At Mental Health in the Workplace we often get approached by organisations concerned about the financial cost of absenteeism from mental health issues like anxiety and depression.  However, when we start working with our clients, we often identify that they have a bigger, yet unseen problem.  This bigger problem can be hard to identify and therefore hard to remedy.  

This frequently overlooked issue can also cost the organisation twice as much on their bottom line as absenteeism, but they don’t know it! 

Presenteeism on the Football Pitch

To give you an idea of what I mean (with no disrespect to the great sportsmen I’m going to use to highlight this issue) let me just speak about Manchester United in this seasons home game against Barcelona in the Champions League. Now here we have a clash of titans.  Love football or not you most likely have heard of them.

Manchester United have had a chequered season with lots of leadership changes, whereas Barcelona are still strolling around Europe like the giants they are.

What’s this got to do with presenteeism?

Whilst driving to the office the morning after the first match, I was listening to the pundits and experts picking over the bones of the match. The biggest talking point was that a team of Manchester United’s stature and pedigree should have put up a better fight when, in actual fact, they didn’t have a single shot on target the whole game. The pundits picked out a player who only last year was a world cup winner, who cost the club 105 million euros and whose WEEKLY salary is whopping £290,000.   

Why did they single him out?

Well, the term often used in team sports is that he ‘went missing’ during the game or ‘didn’t show up’. Although he was on the field the whole time and will have run miles during the 90 minutes, he was not the inspirational, robust, inventive player he’s expected (or paid!) to be game in and game out.

But Why?

Although I’m a huge football fan, I’m no expert but let’s look at the possible reasons for this. You might be able to see the same thing is possible for any employee in any organisation, not just with elite footballers!

  1. It was a BIG game.
    The pressure might have got to him and he went into his shell, the intent was there but he couldn’t control the levels of stress he felt. This would certainly affect his clarity of thought and decision making, so effort and desire would still have been there but there would be the potential for mistakes and every mistake would exacerbate the situation.


  2. Changes.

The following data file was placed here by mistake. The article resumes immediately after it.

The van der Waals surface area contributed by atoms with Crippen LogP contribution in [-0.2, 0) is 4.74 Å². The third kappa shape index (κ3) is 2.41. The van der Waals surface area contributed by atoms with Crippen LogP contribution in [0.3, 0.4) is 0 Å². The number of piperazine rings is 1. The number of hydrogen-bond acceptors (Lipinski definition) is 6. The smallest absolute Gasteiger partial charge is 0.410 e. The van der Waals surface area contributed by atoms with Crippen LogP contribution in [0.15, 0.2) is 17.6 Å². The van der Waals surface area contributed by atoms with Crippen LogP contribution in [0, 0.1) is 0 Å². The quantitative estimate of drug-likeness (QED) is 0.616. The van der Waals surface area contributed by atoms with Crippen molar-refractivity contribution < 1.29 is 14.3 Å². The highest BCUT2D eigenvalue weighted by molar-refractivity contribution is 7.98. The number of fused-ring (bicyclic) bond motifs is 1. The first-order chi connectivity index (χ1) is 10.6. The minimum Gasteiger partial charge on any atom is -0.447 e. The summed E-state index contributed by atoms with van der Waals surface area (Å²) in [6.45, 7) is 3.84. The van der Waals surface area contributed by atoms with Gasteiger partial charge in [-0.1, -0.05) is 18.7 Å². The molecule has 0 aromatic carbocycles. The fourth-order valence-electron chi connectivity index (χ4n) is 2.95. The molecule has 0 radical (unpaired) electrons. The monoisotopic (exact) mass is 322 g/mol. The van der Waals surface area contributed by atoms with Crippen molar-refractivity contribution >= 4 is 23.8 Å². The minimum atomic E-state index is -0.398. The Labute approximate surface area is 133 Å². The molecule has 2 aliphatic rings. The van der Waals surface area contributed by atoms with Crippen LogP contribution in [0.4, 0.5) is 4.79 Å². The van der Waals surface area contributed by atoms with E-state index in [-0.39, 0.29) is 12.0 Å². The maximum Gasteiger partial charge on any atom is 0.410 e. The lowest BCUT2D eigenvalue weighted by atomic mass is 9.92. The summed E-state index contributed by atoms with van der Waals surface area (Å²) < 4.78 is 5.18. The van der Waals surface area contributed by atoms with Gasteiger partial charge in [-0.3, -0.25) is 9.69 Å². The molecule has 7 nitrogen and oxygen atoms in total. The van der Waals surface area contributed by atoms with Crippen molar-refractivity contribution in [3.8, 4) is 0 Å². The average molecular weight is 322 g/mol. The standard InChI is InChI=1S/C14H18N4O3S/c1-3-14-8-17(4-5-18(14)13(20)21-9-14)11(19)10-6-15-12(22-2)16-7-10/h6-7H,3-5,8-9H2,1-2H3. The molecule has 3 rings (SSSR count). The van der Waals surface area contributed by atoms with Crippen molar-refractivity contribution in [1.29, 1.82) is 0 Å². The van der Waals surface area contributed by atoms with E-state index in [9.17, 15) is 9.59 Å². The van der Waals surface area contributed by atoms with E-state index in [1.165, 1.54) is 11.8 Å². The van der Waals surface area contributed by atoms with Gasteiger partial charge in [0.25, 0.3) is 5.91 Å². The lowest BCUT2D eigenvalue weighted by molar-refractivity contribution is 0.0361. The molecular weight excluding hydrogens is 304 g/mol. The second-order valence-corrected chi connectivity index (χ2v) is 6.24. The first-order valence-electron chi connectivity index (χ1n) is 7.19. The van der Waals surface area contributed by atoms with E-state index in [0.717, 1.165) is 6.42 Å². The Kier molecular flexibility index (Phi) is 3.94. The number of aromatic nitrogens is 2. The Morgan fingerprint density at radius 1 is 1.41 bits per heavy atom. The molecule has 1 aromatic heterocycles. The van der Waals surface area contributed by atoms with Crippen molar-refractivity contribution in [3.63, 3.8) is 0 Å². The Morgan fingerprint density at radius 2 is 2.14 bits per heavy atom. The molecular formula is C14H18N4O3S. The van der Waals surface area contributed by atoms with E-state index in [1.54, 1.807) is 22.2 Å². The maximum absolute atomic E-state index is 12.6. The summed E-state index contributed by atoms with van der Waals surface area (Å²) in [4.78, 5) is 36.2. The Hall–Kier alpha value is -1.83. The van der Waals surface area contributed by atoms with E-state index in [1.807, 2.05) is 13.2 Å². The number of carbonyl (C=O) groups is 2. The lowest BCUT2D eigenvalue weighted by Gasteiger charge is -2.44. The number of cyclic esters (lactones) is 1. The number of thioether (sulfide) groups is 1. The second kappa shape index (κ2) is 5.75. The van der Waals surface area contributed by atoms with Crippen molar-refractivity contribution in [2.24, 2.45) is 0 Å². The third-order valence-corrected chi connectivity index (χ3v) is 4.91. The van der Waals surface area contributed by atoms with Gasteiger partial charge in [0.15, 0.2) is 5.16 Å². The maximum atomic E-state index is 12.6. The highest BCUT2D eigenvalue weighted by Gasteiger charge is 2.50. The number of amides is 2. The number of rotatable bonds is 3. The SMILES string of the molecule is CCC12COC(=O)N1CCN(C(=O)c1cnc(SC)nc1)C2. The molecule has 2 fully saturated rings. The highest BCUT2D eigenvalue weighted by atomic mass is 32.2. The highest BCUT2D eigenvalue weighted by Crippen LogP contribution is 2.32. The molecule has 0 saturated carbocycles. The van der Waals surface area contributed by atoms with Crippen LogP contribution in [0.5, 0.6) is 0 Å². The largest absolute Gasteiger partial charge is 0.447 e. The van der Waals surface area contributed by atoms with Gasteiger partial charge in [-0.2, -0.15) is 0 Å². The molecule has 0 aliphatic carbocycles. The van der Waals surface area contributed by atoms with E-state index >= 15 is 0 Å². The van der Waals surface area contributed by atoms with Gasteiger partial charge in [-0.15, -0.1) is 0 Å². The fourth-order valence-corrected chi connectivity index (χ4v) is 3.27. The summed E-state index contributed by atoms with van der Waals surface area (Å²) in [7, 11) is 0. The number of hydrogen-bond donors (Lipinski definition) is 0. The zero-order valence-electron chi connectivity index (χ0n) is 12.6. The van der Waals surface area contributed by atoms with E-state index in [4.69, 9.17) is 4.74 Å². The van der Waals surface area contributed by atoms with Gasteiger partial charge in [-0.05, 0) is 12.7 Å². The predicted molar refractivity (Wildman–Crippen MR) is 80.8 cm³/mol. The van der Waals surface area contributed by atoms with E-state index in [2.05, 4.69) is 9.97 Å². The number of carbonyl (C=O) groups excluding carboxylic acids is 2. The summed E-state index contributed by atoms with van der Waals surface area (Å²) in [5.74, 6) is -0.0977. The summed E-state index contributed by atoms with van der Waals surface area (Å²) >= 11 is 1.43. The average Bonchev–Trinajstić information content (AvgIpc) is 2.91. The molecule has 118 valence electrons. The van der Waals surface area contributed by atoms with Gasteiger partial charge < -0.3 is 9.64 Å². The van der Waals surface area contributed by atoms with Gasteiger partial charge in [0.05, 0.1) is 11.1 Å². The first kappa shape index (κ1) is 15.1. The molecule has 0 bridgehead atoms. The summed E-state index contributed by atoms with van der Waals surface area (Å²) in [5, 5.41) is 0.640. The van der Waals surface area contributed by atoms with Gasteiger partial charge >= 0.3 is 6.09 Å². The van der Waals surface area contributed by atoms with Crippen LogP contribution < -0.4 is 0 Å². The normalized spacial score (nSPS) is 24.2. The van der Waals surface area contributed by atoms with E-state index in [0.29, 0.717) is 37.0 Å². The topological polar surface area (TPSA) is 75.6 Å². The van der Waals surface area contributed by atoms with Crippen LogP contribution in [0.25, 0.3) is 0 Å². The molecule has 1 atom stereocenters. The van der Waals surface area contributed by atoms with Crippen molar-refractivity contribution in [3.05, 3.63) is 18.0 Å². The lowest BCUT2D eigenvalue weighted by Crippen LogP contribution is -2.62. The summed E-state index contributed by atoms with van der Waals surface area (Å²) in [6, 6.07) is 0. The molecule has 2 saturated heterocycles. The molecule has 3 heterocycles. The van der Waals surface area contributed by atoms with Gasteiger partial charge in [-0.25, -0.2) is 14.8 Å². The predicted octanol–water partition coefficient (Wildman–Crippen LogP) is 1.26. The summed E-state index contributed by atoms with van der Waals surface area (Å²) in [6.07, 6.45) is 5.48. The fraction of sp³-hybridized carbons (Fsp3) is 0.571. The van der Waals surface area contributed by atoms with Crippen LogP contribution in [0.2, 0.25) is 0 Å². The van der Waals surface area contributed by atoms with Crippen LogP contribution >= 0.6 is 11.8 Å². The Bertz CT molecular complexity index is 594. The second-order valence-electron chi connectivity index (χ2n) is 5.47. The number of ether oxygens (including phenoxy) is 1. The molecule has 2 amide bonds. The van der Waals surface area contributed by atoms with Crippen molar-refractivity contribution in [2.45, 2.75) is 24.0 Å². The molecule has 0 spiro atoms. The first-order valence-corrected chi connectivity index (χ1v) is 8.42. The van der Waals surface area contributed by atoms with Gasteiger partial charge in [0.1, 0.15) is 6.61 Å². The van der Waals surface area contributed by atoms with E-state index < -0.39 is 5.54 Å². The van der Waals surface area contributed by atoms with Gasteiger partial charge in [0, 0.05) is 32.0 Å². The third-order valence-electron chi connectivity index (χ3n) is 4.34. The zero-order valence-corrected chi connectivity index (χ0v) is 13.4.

Although brilliant, this player has had an on/off season. He started the season with a manager with a negative leadership style, rarely given to positive feedback and prone to publicly criticising this player. Added to that he was often forced to play in a position that wasn’t best suited to his strengths, leading to poor performance and a loss of confidence in himself, the team and the management. He became moody and even suggested leaving the club if the manager wasn’t sacked. There maybe some entitlement here based on what he had been promised, or even lead to believe, by the club.
  3. New Manager.
    The new manager very quickly brought out the best in him and the team by letting him play his way, as there was nothing for the manager to lose at that point. Then, as the team starts to taste success the manager had something to lose after all and the goalposts are moved. There is a change in the level of pressure and in the leadership style. Everyone is behaving slightly differently and so the players become unsure of what is expected of them and when.

The Broader Financial Impact of Mental Illness in the Workplace

I could go on about Paul Pogba, Manchester United or just about any other sports team! However, this article is really about how we can see colleagues at their desk seemingly working hard, putting in a shift, wearing their game face whilst unbeknownst to anyone they are struggling with a mental health issue. 

This unacknowledged mental health issue can limit their ability to work at their best, be flexible, productive, interactive or even friendly.

Many of us are masters of disguise and can spend months or even years doing the best we can while in reality, feeling the strain underneath the mask.  If you want to get the best from you teams, colleagues and friends, it might be the time to look at Mental Health Awareness training.

Why not take our simple quiz to see if your company might benefit from more awareness?

If you’d like to discuss how we can support your organisation and your people,